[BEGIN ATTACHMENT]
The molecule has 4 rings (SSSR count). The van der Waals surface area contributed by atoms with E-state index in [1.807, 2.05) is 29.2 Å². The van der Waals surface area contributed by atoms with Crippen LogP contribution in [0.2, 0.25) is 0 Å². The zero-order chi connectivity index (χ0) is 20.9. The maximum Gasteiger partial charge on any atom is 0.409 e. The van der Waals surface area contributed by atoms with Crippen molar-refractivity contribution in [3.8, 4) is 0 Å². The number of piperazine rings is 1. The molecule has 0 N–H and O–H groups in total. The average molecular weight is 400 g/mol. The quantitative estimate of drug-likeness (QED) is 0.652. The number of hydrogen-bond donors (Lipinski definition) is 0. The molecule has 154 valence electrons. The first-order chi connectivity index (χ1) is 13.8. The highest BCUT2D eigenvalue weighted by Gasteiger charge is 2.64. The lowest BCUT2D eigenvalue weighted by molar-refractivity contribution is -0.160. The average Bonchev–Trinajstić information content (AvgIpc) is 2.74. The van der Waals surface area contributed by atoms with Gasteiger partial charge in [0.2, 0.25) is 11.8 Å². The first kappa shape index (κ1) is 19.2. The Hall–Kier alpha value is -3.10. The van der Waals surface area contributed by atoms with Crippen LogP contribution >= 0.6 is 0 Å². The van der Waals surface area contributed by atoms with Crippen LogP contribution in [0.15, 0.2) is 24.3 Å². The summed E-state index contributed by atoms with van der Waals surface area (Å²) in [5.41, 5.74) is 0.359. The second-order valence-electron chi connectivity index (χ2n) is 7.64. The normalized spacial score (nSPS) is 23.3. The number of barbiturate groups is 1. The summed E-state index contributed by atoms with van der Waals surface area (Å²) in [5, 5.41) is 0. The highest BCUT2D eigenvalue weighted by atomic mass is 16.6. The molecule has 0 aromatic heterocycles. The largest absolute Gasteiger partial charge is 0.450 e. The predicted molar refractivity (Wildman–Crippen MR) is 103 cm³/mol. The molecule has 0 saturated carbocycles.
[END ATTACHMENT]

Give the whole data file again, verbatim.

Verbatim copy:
The molecule has 4 rings (SSSR count). The van der Waals surface area contributed by atoms with E-state index in [1.807, 2.05) is 29.2 Å². The van der Waals surface area contributed by atoms with Crippen LogP contribution in [0.2, 0.25) is 0 Å². The zero-order chi connectivity index (χ0) is 20.9. The maximum Gasteiger partial charge on any atom is 0.409 e. The van der Waals surface area contributed by atoms with Crippen molar-refractivity contribution in [3.8, 4) is 0 Å². The number of piperazine rings is 1. The molecule has 0 N–H and O–H groups in total. The average molecular weight is 400 g/mol. The quantitative estimate of drug-likeness (QED) is 0.652. The number of hydrogen-bond donors (Lipinski definition) is 0. The molecule has 154 valence electrons. The first-order chi connectivity index (χ1) is 13.8. The highest BCUT2D eigenvalue weighted by Gasteiger charge is 2.64. The lowest BCUT2D eigenvalue weighted by molar-refractivity contribution is -0.160. The average Bonchev–Trinajstić information content (AvgIpc) is 2.74. The van der Waals surface area contributed by atoms with Gasteiger partial charge in [0.2, 0.25) is 11.8 Å². The first kappa shape index (κ1) is 19.2. The Hall–Kier alpha value is -3.10. The van der Waals surface area contributed by atoms with Crippen LogP contribution >= 0.6 is 0 Å². The van der Waals surface area contributed by atoms with Crippen LogP contribution in [0.15, 0.2) is 24.3 Å². The summed E-state index contributed by atoms with van der Waals surface area (Å²) in [5.41, 5.74) is 0.359. The second-order valence-electron chi connectivity index (χ2n) is 7.64. The normalized spacial score (nSPS) is 23.3. The number of barbiturate groups is 1. The summed E-state index contributed by atoms with van der Waals surface area (Å²) in [5, 5.41) is 0. The highest BCUT2D eigenvalue weighted by atomic mass is 16.6. The molecule has 0 aromatic heterocycles. The largest absolute Gasteiger partial charge is 0.450 e. The predicted molar refractivity (Wildman–Crippen MR) is 103 cm³/mol. The molecule has 0 saturated carbocycles.